By CEO Africa Team
Personal stories most of time do not sell. Counting on it is a wrong idea. It is not about you. One of the worst things salespeople can do is tell stories that put the focus on themselves.
Why Sales Stories Sell? Captivating your audience in sales is an art as much as it is a science. But I would say that only 20% of people who use it understand it, and the rest have no idea what they are doing. A good salesperson knows how to talk; a great salesperson knows how to tell sales stories.
Stories make your products special, thereby increasing their monetary value as it set your offering apart from your competitors; near substitutes and build demand. This is particularly critical for small businesses that need to differentiate themselves, often with no budget. As an added benefit, stories support your social media and content marketing efforts.
Sales stories have a profound effect on our brains and our behavior. This goes back to childhood, when the most basic request we made as kids, besides “I am hungry,” was “Tell me a story.”
The persuasive force of stories has been well documented. A series of experiments performed by neuroeconomics pioneer Paul Zak found that stories that are highly engaging and contain key elements; including a climax and denouement, can elicit powerful empathic responses by triggering the release of Oxytocin. Often referred to as the “trust hormone,” this neurochemical promotes connection and encourages people to feel empathy. When released in the brain of your prospect it can help to build trust in your brand or product, and in doing so increase sales.
However, stories that do not have a clearly defined beginning, middle, and end do not engage our brains in the same way. In fact, people ignore them. In Zak’s own words: “Stories are powerful because they transport us into other people’s worlds but, in doing that, they change the way our brains work and potentially change our brain chemistry. That is what it means to be a social creature.”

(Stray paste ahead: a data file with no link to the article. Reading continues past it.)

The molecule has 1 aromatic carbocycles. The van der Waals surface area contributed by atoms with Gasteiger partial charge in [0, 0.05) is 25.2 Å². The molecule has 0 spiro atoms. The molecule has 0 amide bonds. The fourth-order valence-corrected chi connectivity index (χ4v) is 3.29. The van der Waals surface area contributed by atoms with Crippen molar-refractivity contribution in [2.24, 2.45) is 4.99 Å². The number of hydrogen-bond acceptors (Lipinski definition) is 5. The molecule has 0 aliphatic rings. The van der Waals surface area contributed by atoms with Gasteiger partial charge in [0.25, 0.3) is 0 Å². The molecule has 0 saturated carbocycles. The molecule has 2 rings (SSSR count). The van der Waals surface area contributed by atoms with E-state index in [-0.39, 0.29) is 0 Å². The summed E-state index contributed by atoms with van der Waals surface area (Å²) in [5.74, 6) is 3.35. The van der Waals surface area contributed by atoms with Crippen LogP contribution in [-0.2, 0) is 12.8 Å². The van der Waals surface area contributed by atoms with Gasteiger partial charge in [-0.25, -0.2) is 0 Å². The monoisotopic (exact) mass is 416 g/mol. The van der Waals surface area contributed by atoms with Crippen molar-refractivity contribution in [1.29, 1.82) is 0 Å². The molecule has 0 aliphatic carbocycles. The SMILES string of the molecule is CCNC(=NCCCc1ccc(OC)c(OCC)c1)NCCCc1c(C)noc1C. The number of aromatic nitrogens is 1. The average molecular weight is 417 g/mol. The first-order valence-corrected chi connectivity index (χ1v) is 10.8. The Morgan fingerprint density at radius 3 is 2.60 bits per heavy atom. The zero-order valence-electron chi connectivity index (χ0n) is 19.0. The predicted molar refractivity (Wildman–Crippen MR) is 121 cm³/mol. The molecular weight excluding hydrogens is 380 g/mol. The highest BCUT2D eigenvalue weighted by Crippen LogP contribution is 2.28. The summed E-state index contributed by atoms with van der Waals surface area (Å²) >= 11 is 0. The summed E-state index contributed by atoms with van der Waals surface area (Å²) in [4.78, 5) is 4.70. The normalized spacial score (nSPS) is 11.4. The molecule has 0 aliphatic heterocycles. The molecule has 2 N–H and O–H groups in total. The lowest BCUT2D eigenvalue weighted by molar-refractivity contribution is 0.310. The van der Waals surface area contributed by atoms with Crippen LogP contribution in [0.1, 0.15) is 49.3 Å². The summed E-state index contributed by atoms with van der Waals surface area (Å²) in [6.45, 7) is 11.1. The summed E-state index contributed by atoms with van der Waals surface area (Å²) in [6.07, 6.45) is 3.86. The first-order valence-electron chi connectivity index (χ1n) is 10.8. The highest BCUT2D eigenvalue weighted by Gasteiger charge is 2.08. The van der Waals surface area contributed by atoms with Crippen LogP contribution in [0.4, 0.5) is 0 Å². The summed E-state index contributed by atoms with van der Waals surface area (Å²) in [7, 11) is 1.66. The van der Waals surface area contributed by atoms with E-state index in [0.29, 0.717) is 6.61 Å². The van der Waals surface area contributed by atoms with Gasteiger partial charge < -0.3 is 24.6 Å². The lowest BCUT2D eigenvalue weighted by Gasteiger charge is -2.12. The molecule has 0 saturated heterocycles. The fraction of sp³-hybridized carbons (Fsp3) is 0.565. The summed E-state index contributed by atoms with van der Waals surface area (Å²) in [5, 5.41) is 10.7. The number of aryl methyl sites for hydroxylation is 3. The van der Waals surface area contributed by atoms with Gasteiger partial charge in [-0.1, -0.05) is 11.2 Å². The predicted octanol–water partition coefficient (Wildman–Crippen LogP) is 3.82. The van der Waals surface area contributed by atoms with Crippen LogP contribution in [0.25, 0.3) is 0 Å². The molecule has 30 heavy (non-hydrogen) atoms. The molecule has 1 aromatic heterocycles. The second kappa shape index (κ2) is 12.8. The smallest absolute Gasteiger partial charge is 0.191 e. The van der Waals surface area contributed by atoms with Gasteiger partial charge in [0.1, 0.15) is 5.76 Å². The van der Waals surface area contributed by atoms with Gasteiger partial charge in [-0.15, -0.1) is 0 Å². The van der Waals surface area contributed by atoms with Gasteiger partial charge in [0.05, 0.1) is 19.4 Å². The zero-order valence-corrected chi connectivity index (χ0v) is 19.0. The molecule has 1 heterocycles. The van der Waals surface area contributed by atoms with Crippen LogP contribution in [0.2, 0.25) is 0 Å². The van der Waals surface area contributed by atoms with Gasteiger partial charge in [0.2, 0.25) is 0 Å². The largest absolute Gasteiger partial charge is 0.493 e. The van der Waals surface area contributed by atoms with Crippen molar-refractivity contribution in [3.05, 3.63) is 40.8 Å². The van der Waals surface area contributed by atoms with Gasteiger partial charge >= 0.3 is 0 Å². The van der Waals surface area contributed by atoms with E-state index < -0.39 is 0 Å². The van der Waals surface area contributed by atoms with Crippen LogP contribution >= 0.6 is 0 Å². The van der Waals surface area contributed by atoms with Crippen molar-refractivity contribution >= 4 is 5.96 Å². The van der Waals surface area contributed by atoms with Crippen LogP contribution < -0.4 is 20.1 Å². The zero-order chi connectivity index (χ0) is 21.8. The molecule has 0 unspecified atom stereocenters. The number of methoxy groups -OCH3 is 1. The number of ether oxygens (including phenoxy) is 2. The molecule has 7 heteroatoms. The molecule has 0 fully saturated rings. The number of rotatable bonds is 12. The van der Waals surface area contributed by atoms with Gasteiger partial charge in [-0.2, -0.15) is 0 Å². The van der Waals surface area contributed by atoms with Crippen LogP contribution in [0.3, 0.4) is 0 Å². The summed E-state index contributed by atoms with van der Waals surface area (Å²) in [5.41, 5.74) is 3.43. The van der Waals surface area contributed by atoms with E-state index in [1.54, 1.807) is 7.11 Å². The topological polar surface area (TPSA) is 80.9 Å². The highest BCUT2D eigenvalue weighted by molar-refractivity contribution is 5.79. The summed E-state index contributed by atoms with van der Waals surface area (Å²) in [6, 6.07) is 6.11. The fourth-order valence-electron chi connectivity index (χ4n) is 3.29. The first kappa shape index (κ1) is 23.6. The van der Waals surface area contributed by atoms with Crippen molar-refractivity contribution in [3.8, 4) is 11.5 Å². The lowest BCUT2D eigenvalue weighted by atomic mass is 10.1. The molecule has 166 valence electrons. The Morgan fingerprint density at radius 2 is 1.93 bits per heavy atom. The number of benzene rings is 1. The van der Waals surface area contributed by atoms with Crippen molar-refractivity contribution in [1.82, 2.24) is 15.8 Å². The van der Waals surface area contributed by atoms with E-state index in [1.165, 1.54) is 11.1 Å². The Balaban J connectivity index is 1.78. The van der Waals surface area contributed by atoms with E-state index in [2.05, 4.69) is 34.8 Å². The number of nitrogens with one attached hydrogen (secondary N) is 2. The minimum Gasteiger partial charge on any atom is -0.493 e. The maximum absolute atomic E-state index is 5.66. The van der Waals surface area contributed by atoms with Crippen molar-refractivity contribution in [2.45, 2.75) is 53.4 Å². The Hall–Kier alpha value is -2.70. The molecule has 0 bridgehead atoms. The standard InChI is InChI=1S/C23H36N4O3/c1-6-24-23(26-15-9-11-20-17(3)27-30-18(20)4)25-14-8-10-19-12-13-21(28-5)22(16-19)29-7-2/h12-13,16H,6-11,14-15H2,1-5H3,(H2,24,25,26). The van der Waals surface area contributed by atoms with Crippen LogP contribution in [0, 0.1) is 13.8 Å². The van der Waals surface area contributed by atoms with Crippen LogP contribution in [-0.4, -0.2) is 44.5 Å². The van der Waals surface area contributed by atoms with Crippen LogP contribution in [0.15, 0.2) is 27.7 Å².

In a nutshell, a killer story is full of visual and sense-based detail and moves in real time. I like to call it “making a movie with words.” It engages the recipient in a special way.
Think like a Marketer; Sell like a Superstar. Combine compelling facts with attractive sales stories, and you have got a winning recipe to increase sales.
“Stories, especially metaphors, work on the subconscious mind,” says Erik Luhrs, author of “Be Do Sale” and the man behind the GURUS Selling System website. “In sales situations, stories allow the subconscious mind of the prospect to truly ‘get’ and see the valuable application of the solution.” He adds that this is because neuro-linguistic programming shows that “all humans run 99 percent subconsciously and only one percent consciously.”
Metaphors help our brains experience a story, as if we were living it ourselves. Listening to a powerpoint presentation where a presenter is dutifully reading off bullet points, for example, will activate the language processing parts of your brain, where you decode words into meaning. That is it, nothing else happens.